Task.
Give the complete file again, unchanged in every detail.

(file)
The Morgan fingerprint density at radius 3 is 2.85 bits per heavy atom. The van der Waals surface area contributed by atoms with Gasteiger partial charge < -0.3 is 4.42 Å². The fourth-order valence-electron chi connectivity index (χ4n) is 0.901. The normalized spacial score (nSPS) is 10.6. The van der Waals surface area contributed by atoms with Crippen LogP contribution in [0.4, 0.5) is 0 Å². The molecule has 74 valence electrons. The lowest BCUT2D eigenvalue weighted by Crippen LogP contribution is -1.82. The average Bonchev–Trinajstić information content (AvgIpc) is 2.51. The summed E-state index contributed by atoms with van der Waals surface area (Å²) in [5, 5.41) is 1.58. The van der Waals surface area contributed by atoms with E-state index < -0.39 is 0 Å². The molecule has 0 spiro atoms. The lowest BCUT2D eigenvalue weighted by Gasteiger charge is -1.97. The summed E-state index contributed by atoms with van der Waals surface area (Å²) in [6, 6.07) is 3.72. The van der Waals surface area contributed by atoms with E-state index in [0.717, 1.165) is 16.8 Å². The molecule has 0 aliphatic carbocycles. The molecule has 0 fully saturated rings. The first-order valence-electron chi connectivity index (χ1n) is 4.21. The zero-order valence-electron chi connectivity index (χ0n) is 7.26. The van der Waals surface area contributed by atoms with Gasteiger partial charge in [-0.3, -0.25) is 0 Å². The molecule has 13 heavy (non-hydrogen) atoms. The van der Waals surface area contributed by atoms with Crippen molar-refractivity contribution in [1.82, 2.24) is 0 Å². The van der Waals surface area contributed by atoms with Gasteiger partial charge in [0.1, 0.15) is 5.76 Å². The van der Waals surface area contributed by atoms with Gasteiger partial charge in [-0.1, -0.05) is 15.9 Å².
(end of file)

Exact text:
The Morgan fingerprint density at radius 3 is 2.85 bits per heavy atom. The van der Waals surface area contributed by atoms with Gasteiger partial charge < -0.3 is 4.42 Å². The fourth-order valence-electron chi connectivity index (χ4n) is 0.901. The normalized spacial score (nSPS) is 10.6. The van der Waals surface area contributed by atoms with Crippen LogP contribution in [0.4, 0.5) is 0 Å². The molecule has 74 valence electrons. The lowest BCUT2D eigenvalue weighted by Crippen LogP contribution is -1.82. The average Bonchev–Trinajstić information content (AvgIpc) is 2.51. The summed E-state index contributed by atoms with van der Waals surface area (Å²) in [5, 5.41) is 1.58. The van der Waals surface area contributed by atoms with E-state index < -0.39 is 0 Å². The molecule has 0 spiro atoms. The lowest BCUT2D eigenvalue weighted by Gasteiger charge is -1.97. The summed E-state index contributed by atoms with van der Waals surface area (Å²) in [6, 6.07) is 3.72. The van der Waals surface area contributed by atoms with E-state index in [0.717, 1.165) is 16.8 Å². The molecule has 0 aliphatic carbocycles. The molecule has 0 fully saturated rings. The first-order valence-electron chi connectivity index (χ1n) is 4.21. The zero-order valence-electron chi connectivity index (χ0n) is 7.26. The van der Waals surface area contributed by atoms with Gasteiger partial charge in [-0.3, -0.25) is 0 Å². The molecule has 13 heavy (non-hydrogen) atoms. The van der Waals surface area contributed by atoms with Crippen molar-refractivity contribution in [1.82, 2.24) is 0 Å². The van der Waals surface area contributed by atoms with Gasteiger partial charge in [0.1, 0.15) is 5.76 Å². The van der Waals surface area contributed by atoms with Gasteiger partial charge in [-0.1, -0.05) is 15.9 Å².